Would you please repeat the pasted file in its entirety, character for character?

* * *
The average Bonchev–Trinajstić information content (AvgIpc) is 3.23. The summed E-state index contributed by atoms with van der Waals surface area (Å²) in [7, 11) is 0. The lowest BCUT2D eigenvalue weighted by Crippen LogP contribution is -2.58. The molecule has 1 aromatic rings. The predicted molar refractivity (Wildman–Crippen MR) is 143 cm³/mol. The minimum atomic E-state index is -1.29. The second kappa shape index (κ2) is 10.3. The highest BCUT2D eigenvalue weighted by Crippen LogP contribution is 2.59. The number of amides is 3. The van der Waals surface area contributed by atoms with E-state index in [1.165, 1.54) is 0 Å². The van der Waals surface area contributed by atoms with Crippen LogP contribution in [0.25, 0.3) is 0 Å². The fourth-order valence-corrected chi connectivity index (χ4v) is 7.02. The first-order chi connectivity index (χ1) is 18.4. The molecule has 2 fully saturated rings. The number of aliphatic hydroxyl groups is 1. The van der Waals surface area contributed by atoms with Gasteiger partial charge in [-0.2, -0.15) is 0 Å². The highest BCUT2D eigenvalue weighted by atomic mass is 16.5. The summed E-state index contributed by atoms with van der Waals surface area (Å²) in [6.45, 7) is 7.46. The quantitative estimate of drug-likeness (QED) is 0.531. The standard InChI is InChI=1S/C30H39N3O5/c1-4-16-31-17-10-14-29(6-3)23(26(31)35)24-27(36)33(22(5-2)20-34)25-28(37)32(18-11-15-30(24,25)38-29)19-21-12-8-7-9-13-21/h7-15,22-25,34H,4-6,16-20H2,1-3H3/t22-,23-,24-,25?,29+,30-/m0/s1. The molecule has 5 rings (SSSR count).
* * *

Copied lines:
The average Bonchev–Trinajstić information content (AvgIpc) is 3.23. The summed E-state index contributed by atoms with van der Waals surface area (Å²) in [7, 11) is 0. The lowest BCUT2D eigenvalue weighted by Crippen LogP contribution is -2.58. The molecule has 1 aromatic rings. The predicted molar refractivity (Wildman–Crippen MR) is 143 cm³/mol. The minimum atomic E-state index is -1.29. The second kappa shape index (κ2) is 10.3. The highest BCUT2D eigenvalue weighted by Crippen LogP contribution is 2.59. The number of amides is 3. The van der Waals surface area contributed by atoms with E-state index in [1.165, 1.54) is 0 Å². The van der Waals surface area contributed by atoms with Crippen LogP contribution in [0.25, 0.3) is 0 Å². The fourth-order valence-corrected chi connectivity index (χ4v) is 7.02. The first-order chi connectivity index (χ1) is 18.4. The molecule has 2 fully saturated rings. The number of aliphatic hydroxyl groups is 1. The van der Waals surface area contributed by atoms with Gasteiger partial charge in [-0.2, -0.15) is 0 Å². The highest BCUT2D eigenvalue weighted by atomic mass is 16.5. The summed E-state index contributed by atoms with van der Waals surface area (Å²) in [6.45, 7) is 7.46. The quantitative estimate of drug-likeness (QED) is 0.531. The standard InChI is InChI=1S/C30H39N3O5/c1-4-16-31-17-10-14-29(6-3)23(26(31)35)24-27(36)33(22(5-2)20-34)25-28(37)32(18-11-15-30(24,25)38-29)19-21-12-8-7-9-13-21/h7-15,22-25,34H,4-6,16-20H2,1-3H3/t22-,23-,24-,25?,29+,30-/m0/s1. The molecule has 5 rings (SSSR count).